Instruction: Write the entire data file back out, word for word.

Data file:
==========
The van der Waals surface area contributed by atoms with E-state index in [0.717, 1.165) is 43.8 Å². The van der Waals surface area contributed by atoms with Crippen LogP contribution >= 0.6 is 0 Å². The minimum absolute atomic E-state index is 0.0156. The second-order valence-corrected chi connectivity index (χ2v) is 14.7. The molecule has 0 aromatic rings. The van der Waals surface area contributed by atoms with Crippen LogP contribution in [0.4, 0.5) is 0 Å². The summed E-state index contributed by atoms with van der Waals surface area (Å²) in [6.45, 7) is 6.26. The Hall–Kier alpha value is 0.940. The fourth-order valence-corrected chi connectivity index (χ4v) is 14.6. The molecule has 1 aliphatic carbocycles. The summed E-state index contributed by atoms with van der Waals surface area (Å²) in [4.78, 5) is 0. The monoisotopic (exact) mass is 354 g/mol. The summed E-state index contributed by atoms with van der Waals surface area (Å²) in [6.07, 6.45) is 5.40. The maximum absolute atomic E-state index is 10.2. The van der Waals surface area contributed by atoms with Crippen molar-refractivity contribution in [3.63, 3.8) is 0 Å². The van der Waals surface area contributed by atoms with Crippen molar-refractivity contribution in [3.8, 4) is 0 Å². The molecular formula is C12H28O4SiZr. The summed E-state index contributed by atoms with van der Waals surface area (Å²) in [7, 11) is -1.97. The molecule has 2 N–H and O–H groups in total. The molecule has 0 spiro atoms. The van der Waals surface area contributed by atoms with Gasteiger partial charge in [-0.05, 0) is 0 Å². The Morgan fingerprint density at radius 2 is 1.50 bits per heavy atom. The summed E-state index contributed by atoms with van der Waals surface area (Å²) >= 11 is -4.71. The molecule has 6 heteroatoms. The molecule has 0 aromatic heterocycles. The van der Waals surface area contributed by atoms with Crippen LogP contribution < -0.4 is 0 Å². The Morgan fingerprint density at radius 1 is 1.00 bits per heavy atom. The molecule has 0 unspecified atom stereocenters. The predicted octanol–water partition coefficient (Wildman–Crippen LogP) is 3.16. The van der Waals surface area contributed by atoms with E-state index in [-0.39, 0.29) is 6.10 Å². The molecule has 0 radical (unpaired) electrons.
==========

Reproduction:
The van der Waals surface area contributed by atoms with E-state index in [0.717, 1.165) is 43.8 Å². The van der Waals surface area contributed by atoms with Crippen LogP contribution >= 0.6 is 0 Å². The minimum absolute atomic E-state index is 0.0156. The second-order valence-corrected chi connectivity index (χ2v) is 14.7. The molecule has 0 aromatic rings. The van der Waals surface area contributed by atoms with Crippen LogP contribution in [0.4, 0.5) is 0 Å². The summed E-state index contributed by atoms with van der Waals surface area (Å²) in [6.45, 7) is 6.26. The Hall–Kier alpha value is 0.940. The fourth-order valence-corrected chi connectivity index (χ4v) is 14.6. The molecule has 1 aliphatic carbocycles. The summed E-state index contributed by atoms with van der Waals surface area (Å²) in [4.78, 5) is 0. The monoisotopic (exact) mass is 354 g/mol. The summed E-state index contributed by atoms with van der Waals surface area (Å²) in [6.07, 6.45) is 5.40. The maximum absolute atomic E-state index is 10.2. The van der Waals surface area contributed by atoms with Crippen molar-refractivity contribution in [3.63, 3.8) is 0 Å². The van der Waals surface area contributed by atoms with Crippen molar-refractivity contribution in [3.8, 4) is 0 Å². The molecular formula is C12H28O4SiZr. The summed E-state index contributed by atoms with van der Waals surface area (Å²) in [7, 11) is -1.97. The molecule has 2 N–H and O–H groups in total. The molecule has 0 spiro atoms. The van der Waals surface area contributed by atoms with Gasteiger partial charge in [-0.05, 0) is 0 Å². The Morgan fingerprint density at radius 2 is 1.50 bits per heavy atom. The summed E-state index contributed by atoms with van der Waals surface area (Å²) >= 11 is -4.71. The molecule has 6 heteroatoms. The molecule has 0 aromatic heterocycles. The van der Waals surface area contributed by atoms with Crippen LogP contribution < -0.4 is 0 Å². The Morgan fingerprint density at radius 1 is 1.00 bits per heavy atom. The molecule has 0 unspecified atom stereocenters. The predicted octanol–water partition coefficient (Wildman–Crippen LogP) is 3.16. The van der Waals surface area contributed by atoms with E-state index in [-0.39, 0.29) is 6.10 Å². The molecule has 0 radical (unpaired) electrons.